As the coronavirus surges in the US, only two states — Connecticut and Rhode Island — are reporting declining cases, per CNN.

In 36 states, cases are rising, with the country reaching an all-time one-day high of 40,000 new cases on Friday, according to data from Johns Hopkins University. 

Globally, confirmed cases have exceeded 10 million, with 2,510,337 of those in the US, per Johns Hopkins University.

The growth of new US cases could have multiple causes, Surgeon General Jerome Adams, the nation’s top doctor, said in an interview with Business Insider on Saturday.

“In some places it may be because they did in fact reopen too early,” Adams told Business Insider. “In other cases it may be that they reopened right on time and that the governmental institutions and public health institutions did everything right, but that the citizens did not have the will or desire or the follow through to do the social distancing that we have recommended, and to wear coverings as we have recommended.”

Nearly half of US states started reopening in late April and early May without meeting White House requirements, which dictated that states should wait to see downward trends in cases or positive tests before reopening, as Business Insider’s Aria Bendix recently reported.

Now, the 36 states seeing a surge in new cases include California, Florida, Georgia, Hawaii, Nevada, and Texas. Texas Gov. Greg Abbott said last week he would pause the state’s reopening, and the next day he closed bars and limited restaurant capacity.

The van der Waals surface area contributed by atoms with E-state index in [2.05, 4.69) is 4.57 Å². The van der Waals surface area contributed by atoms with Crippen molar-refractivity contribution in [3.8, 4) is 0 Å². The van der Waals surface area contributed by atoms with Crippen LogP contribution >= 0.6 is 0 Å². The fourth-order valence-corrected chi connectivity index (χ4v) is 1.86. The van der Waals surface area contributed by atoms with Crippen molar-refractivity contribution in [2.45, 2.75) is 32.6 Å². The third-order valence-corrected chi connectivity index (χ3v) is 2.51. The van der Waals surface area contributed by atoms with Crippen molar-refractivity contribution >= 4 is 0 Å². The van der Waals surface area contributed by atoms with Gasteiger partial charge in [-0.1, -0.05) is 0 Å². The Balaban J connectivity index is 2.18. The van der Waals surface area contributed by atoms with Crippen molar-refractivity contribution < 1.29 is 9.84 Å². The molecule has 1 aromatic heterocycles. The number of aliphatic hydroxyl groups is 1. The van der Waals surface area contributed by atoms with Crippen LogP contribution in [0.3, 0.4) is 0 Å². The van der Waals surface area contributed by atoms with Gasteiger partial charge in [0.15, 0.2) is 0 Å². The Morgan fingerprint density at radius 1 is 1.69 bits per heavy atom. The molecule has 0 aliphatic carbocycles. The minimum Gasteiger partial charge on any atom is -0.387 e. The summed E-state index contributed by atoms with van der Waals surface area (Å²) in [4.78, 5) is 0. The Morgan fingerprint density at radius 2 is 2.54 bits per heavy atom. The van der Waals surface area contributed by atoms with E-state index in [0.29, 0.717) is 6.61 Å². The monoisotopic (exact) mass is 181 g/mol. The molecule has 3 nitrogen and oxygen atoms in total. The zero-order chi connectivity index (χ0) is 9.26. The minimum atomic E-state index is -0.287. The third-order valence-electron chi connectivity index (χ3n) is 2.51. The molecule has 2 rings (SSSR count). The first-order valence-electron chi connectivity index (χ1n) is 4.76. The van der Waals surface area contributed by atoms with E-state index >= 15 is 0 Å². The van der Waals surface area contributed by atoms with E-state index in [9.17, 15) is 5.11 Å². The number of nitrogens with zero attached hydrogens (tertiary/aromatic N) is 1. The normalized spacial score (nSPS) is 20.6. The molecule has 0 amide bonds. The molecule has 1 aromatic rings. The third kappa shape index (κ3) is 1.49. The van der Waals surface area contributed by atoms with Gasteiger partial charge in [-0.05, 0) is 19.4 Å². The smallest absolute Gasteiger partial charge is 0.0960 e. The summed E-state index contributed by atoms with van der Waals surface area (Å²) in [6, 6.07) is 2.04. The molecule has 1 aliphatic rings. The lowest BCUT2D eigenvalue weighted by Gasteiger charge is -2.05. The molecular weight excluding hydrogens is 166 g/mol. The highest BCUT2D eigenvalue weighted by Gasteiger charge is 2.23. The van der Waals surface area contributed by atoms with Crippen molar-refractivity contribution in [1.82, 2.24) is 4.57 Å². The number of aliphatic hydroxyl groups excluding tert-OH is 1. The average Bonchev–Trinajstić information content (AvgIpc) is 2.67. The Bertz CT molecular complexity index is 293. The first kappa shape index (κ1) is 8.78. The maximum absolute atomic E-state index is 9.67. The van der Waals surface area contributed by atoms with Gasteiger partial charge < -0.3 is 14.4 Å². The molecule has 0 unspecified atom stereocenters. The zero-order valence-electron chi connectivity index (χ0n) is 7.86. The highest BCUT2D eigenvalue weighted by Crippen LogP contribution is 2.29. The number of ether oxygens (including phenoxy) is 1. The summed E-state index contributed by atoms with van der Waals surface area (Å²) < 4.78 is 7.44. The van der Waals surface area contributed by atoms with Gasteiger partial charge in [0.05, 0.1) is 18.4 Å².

texas bar coronavirus

Agents from the Texas Alcoholic Beverage Commission check that bars are maintaining social distancing in Austin, Texas, on May 22, 2020.

REUTERS/Nuri Vallbona

Connecticut and Rhode Island, however, have so far bucked the trend of swelling infection rates.

In Connecticut, the first phase of reopening from its lockdown started on May 20, after several days of declining cases and hospitalizations. The state entered its second reopening phase of on June 17, a few days ahead of schedule, as hospitalizations and infection rates remained low.

Rhode Island’s first phase of reopening started on May 9, after Gov. Gina Raimondo said that cases and hospitalizations had held steady for two weeks, with a 25% drop in new cases in that time period. Since then, average new cases have continued to decline, with hospitalizations dropping below 100 on Friday.

Gov. Raimondo had said back in April that, before reopening, Rhode Island would need to meet requirements that included 14 days with decreasing new cases, the capacity to quickly identify community spread, adequate capacity in the healthcare system, and plans for long-term social distancing measures.

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